Aromatase Inhibitors (AIs), as a class of drugs in the treatment of postmenopausal women’s breast and ovarian cancer, are generally categorized into two groups: irreversible steroidal inhibitors and nonsteroidal inhibitors. The former, by binding to the active site, deals with permanently deactivating it, but the latter, by reversible competition for Aromatase enzyme with androgen, hinders binding androgens to the Aromatase enzyme . The reversible Androgen-Aromatase binding inhibition contributes to the inhibition of androgens to estrogens conversions, in turn, preventing the steroidogenesis. It considerably reduces the circulation and the intra-tissue concentrations of estrogens. The reversible is more efficient than the permanent inhibition of Aromatase in chemotherapy of breast cancer, due to maintain the estrogen levels in normal rates approximately 70, 20 and 400 pmol/L for estrone, estradiol, and estrone sulfate, respectively in plasma for naturally postmenopausal women . Figure 2 shows the mode of action of Aromatase inhibitor in Estron synthesis pathway.
AIs can also be used to regulate Aromatase enzyme through other pathways and receptors such as, the modulation of Liver Receptor Homolog-1 (LRH-1) and orphan receptor. AIs regulate Aromatase in adipose tissue, testis, and granulose cells as well as contribute to over-expression of Aromatase in breast cancer patients . Selective Aromatase modulators (SAMs) may be found based on the evidence for tissue-specific promoters of Aromatase expression .
With the clinical success of several synthetic Aromatase inhibitors (AIs) for the treatment of postmenopausal breast cancer, researchers have been investigating the potential of natural products as AIs . The medicinal use of Natural Products (NPs) has a long history in treatment of various diseases. NPs have been utilized in the forms of herbal remedies, purified compounds, and precursor for combinatorial chemistry. The NPs can be considered for the inhibition of Aromatase due to the minimum side effects which can be as a result of natural product matrix components . These components can be considered as the chemotherapeutic agents for the future clinical trials in breast cancer chemoprevention, treating postmenopausal breast cancer or preventing secondary recurrence of breast cancer . It is also possible to synthetically modify of natural product scaffolds to enhance the inhibitory potential and improve the ADMET properties of such compounds .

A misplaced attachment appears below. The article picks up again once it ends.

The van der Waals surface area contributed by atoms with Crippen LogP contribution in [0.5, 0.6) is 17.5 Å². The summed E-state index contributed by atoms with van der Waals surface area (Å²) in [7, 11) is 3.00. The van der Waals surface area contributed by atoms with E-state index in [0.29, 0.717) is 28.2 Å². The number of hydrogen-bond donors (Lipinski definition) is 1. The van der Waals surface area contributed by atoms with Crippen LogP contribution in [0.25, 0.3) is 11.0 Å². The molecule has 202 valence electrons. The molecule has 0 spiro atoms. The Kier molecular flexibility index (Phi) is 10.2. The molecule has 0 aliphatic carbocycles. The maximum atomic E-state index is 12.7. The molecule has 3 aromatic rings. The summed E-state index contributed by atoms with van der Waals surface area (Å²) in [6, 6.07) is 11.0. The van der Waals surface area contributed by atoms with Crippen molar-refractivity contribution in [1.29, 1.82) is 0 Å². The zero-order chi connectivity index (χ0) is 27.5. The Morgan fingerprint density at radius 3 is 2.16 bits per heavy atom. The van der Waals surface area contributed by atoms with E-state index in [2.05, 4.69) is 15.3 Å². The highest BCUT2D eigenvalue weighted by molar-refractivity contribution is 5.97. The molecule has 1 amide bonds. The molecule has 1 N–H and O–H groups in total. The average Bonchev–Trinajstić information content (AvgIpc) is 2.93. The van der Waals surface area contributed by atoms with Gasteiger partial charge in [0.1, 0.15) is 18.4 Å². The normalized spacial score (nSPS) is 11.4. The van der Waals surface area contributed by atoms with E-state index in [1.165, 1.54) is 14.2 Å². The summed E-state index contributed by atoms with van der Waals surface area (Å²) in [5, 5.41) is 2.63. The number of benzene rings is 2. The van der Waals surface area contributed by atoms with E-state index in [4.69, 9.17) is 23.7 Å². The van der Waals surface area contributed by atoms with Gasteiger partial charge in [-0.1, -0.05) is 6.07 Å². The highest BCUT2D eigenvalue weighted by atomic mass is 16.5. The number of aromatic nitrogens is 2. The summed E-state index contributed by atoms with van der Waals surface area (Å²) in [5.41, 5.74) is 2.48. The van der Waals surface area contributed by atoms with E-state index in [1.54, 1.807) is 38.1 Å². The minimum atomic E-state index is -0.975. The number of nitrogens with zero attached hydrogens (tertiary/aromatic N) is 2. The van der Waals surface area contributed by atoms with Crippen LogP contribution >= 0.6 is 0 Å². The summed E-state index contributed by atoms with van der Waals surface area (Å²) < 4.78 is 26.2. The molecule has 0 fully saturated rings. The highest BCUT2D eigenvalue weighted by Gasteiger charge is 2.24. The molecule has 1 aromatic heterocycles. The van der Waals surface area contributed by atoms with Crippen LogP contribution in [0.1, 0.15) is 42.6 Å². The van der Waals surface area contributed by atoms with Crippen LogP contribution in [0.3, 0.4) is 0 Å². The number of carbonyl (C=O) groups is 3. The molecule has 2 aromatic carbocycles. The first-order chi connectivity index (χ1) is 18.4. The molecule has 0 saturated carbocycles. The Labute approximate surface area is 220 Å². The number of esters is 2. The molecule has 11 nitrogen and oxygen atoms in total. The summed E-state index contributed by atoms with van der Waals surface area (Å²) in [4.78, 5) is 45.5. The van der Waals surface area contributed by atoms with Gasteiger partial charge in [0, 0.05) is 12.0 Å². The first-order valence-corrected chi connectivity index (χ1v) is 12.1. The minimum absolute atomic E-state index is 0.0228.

Selection and preparation of protein
Aromatase structures with PDB ID-3EQM of obtained from the RCSB Protein Data Bank (http://www.rcsb.org/pdb/) with X-ray diffraction resolutions of 2.90 Å. Preparation of the retrieved protein was performed by using protein Preparation Wizard of Schrodinger suite 2009 (Schrödinger Suite; Epik version 2.0; Impact version 5.5; Prime version 2.1, Schrödinger, LLC, New York, NY, 2009). The 3D structure of Aromatse is depicted in Figure 3.